Maccabi Netanya

On 13 April 2008, it was announced that Matthäus signed with Israeli side Maccabi Netanya to coach the club from the beginning of the 2008–09 season. On 29 April 2009 it was announced that Matthäus will not continue to a second season with the club due to poor results and his expensive salary.

In November 2009, he gave a lengthy interview to Frankfurter Allgemeine Zeitung in which he complained about what he sees to be inadequate treatment he receives in Germany as the former great. He also bemoaned the lack of coaching job offers extended to him in the Bundesliga. Matthäus said German clubs perceived him as being too much of a Bayern supporter and too closely linked with an influential Bild tabloid newspaper to give him a job.

Personal life

Matthäus has three children. He's been married 4 times.

During his first marriage that lasted from 1981 until 1992, wife Silvia gave birth to two daughters Alisa and Viola.

In 1994, he married Swiss model and TV presenter Lolita Morena with whom he had a son Loris. The marriage ended in 1999.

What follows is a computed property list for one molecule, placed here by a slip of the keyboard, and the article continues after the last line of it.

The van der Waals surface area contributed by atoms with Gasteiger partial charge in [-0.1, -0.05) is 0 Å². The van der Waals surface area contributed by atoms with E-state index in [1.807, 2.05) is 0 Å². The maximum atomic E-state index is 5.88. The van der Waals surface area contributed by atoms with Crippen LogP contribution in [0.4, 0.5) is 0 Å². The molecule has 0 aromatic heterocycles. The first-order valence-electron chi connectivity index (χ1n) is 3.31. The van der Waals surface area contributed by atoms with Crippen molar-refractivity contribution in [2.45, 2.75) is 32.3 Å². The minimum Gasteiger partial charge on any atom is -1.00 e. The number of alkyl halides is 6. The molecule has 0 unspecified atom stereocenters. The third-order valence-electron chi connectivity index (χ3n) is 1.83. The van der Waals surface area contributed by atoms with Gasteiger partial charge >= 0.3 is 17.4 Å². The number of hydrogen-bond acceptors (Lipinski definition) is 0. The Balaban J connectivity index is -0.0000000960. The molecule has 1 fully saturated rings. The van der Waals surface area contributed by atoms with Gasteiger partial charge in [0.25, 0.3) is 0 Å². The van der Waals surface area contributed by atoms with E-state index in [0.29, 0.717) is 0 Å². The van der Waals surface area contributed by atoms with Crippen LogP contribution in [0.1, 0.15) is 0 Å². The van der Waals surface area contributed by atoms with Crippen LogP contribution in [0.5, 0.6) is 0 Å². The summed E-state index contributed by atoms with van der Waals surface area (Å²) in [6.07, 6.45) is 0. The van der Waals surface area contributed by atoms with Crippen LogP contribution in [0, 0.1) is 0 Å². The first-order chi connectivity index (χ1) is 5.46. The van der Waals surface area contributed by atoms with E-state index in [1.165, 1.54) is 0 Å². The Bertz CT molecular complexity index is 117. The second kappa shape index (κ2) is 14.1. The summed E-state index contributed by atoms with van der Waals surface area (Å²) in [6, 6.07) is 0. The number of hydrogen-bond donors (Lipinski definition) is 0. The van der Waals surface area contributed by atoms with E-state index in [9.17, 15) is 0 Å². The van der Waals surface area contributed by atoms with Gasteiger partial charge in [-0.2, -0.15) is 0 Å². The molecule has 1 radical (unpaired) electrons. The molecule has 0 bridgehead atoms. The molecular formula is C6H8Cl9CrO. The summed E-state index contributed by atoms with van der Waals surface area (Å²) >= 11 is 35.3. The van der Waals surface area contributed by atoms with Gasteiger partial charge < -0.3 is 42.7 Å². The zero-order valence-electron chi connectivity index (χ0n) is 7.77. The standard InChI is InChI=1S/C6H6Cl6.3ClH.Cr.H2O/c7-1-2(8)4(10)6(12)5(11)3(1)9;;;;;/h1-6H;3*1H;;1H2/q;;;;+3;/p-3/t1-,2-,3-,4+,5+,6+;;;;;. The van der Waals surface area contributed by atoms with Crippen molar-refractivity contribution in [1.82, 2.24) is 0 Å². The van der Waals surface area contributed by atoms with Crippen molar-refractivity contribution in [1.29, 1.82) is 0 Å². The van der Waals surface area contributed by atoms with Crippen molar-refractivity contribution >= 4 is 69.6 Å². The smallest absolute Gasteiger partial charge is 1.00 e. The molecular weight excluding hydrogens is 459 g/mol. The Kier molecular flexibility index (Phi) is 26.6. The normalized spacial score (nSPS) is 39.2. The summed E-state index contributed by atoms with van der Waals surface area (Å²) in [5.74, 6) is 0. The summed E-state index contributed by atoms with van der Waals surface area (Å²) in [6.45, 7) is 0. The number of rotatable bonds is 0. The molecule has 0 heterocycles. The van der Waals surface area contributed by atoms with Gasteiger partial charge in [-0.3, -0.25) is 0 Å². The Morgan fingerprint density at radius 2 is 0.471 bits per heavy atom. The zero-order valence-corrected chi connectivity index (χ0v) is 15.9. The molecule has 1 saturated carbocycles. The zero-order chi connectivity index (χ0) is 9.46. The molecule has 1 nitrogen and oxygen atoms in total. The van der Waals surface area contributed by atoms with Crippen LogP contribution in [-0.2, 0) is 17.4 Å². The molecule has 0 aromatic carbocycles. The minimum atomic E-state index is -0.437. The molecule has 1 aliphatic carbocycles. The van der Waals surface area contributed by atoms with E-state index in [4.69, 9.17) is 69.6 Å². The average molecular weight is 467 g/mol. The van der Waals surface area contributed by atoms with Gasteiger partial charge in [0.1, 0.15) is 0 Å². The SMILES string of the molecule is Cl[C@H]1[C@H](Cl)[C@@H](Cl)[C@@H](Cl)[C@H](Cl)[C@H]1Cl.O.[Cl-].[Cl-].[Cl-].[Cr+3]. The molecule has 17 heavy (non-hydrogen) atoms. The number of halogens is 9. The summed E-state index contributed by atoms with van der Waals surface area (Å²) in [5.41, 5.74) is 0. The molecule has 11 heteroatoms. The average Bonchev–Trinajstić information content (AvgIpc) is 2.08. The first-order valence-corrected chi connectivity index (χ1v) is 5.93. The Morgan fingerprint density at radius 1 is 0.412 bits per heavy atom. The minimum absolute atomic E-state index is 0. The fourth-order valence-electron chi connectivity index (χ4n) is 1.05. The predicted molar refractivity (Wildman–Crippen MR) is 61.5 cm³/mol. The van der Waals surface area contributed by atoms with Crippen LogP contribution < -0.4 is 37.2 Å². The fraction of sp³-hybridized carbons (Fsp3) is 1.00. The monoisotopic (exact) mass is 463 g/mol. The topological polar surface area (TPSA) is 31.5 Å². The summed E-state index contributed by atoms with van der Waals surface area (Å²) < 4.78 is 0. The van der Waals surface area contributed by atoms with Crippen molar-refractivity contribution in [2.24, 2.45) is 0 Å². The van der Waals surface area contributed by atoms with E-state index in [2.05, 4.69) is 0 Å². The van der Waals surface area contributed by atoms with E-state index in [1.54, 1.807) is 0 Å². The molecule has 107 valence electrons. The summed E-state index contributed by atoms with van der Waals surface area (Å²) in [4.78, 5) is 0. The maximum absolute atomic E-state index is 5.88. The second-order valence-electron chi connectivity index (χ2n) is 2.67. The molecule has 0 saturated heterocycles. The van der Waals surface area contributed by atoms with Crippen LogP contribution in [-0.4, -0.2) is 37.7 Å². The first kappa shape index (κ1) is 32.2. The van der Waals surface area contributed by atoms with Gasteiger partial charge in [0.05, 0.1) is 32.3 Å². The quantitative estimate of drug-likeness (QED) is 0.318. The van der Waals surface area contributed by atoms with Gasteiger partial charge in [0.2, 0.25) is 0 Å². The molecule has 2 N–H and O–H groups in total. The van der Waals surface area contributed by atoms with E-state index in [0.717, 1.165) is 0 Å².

While coaching FK Partizan in Belgrade, he met Serbia socialite Marijana Kostić who became his third wife on 27 November 2003. It was her third marriage as well. By late 2007 the couple separated and she filed for a divorce. Their divorce became official in late January 2009 following the conclusion of a year-long court case in Salzburgmarker, Austriamarker (their last residence) over the division of assets.

In December 2008, 47-year-old Matthäus married 21-year old Ukrainianmarker model Liliana Chudinova. The ceremony was held in Las Vegasmarker. They met a year earlier at an Oktoberfest beer festival. They currently live in Tel Avivmarker, Israelmarker, where Liliana studies journalism in a local university there.

Club Playing Honours

Borussia Mönchengladbach
FC Bayern Munich
F.C. Internazionale Milano
Germany National Football Team


Career statistics


External links

1979–80 Borussia Mönchengladbach Bundesliga 28 4
1980–81 33 10
1981–82 33 3
1982–83 34 8
1983–84 34 11
1984–85 Bayern Munich Bundesliga 33 16
1985–86 23 10
1986–87 31 14
1987–88 26 17

1988–89 Internazionale Milano Serie A 32 9 7 3
1989–90 25 11 2 2
1990–91 31 16 3 1
1991–92 27 4 5 1

1992–93 Bayern Munich Bundesliga 28 8
1993–94 33 8
1994–95 16 5
1995–96 19 1
1996–97 28 1
1997–98 25 3
1998–99 25 1
1999–00 15 1

2000 NY/NJ MetroStars Major League Soccer 16 0
2001 0 0